Can The Kokang Chinese Problem In Myanmar Be Resolved? – Analysis


By Leo Suryadinata*

On 9 February 2015 the Myanmar National Democratic Alliance Army (MNDAA) led by Peng Jiasheng (also known as Phone Kyar Shin or Pheung Kya-shin) suddenly returned to Laukkai, the Kokang capital with an attack on government security forces there. Serious fighting took place which resulted in the exodus of many Kokang Chinese seeking refuge in Chinese territory. Fighting lasted for several days with heavy casualties on both sides. MNDAA failed to capture Laukkai, however, and fled to the border and allegedly entered into Chinese territory. Myanmar security forces went in pursuit and fired shells at the area they believed to be the rebels’ hiding place. The Myanmar air force joined the fighting and on 13 March a fighter plane dropped bombs on the Chinese side of the border, killing five Chinese villagers and wounding eight (Xue Li, 2015). Beijing protested and Nay Pyi Daw apologized (Tiezzi, 2015). High level meetings followed between the two countries to look for a solution.

Nevertheless, fighting continued for more than three months. On 2 June, China conducted a live firing exercise along the Sino-Myanmar border, raising tensions between the two countries (Peng Nian, 2015). Nevertheless, scholars close to the People’s Liberation Army noted that the purpose of the exercise was to pacify domestic critics, and was not aimed at the central government of Myanmar.

“Myanmar is a key exit to the sea for southwestern China. It also plays a crucial role for the security of the Sino-Myanmar oil pipeline and the development of China’s future maritime silk road. Meanwhile the US and Japan have eagerly drawn Myanmar to their side, and China is in a dilemma, especially on the shelling issue. On the one hand, it would like to stop the civil war in Myanmar from hurting Chinese citizens but on the other, it would also like to prevent a Sino-Myanmar conflict. Therefore China has to move cautiously” (Yangguang Huaxia, 2 June 2015).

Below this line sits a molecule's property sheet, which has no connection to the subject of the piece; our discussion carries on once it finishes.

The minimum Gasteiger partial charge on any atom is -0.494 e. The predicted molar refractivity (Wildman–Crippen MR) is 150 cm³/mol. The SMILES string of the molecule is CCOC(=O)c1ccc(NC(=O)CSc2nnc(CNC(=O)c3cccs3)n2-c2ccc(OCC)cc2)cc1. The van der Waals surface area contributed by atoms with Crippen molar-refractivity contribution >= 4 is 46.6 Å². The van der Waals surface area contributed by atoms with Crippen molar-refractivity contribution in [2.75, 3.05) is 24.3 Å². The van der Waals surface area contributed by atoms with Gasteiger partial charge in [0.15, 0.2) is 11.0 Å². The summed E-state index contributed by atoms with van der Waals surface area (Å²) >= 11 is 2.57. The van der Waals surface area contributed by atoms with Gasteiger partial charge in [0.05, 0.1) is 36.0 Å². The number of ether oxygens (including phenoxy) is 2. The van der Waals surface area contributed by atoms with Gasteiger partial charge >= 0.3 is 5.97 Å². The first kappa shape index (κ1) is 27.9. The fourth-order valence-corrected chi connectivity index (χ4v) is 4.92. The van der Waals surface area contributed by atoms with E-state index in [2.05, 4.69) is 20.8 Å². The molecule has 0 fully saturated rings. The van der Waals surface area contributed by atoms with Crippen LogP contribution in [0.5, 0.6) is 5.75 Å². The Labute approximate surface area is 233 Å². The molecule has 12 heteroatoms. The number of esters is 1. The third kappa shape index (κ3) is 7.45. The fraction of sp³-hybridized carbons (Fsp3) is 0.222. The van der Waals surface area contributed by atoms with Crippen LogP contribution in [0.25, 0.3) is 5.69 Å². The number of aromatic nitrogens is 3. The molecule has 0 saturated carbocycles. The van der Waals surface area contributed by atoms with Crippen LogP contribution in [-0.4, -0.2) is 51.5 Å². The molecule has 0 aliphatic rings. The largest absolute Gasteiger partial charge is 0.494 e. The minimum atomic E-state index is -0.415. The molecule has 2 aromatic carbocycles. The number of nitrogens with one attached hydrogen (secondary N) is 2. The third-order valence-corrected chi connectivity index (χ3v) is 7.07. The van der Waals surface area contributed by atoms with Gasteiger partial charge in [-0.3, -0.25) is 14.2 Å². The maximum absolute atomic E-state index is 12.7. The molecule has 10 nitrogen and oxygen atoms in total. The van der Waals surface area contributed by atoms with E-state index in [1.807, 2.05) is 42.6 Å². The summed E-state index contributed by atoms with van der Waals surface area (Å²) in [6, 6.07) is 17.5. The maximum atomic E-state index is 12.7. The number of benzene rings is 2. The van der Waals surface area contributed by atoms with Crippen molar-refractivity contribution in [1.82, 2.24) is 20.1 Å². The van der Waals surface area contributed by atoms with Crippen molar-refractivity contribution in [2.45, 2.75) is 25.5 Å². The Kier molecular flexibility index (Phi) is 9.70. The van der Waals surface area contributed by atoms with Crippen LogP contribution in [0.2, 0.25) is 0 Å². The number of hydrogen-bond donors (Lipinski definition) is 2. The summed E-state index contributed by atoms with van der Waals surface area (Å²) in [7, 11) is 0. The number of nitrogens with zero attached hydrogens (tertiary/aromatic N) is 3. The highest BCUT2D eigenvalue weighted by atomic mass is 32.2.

On June 10, a National League for Democracy (NLD) delegation led by Aung San Suu Kyi arrived in Beijing, invited by the Chinese Communist Party in what appears to be a move by Beijing to mend ties with Myanmar’s opposition (Deng Yuwen, 2015). Many interpreted this as an expression of a dual-track policy by China towards Myanmar, showing Beijing’s dissatisfaction with Myanmar (Peng Nian, 2015B). Several questions can be posed here: What is China’s position on the Kokang Chinese issue? How does Myanmar see the issue being resolved? How deeply will this affect Sino-Myanmar relations? How soon can the Kokang problem be solved? In order to get some answers, it is useful to look at the history of the Kokang Chinese in Myanmar.


Kokang (Guo Gan 果敢in Mandarin, meaning the Brave), which is part of the Shan state of Myanmar today, was Qing territory before 1897. Under the Anglo-Chinese Agreement that was signed that year, the Qing government ceded Kokang to British India which then included Burma. Kokang was incorporated into the Shan region when Burma was no longer part of British India. (Myint Myint Kyu, 2011:202).

During the colonial period, the British had some presence at Kokang in the person of a British-appointed regent. But after Burma’s independence, Kokang was left alone to govern itself. The Yang family became de facto leaders of the area. The region soon came under the control of the Kuomintang army, and later the Burmese Communist Party (BCP), which was receiving support from the Chinese Communist Party (CCP). It was thus virtually independent of the central government of Burma. Kokang self-defense troops, led by a Kokang Chinese named Peng Jiasheng (birth year 1931), had joined BCP to fight the central government. But in 1989, Peng split from the BCP and signed a ceasefire agreement with the Burmese Government; and Kokang was renamed the “Kokang Special Region” (Myiut Myint Kyu, p.204). Peng was allowed to retain his own army, which was renamed the MNDAA, to maintain border security. A power struggle between Peng and Yang Maoliang, the traditional leader of the Kokang region saw the Peng emerge the winner (Baidu Baike, on Peng Jiasheng). Yang was ousted and eventually left Kokang. His family now lives in Yangon.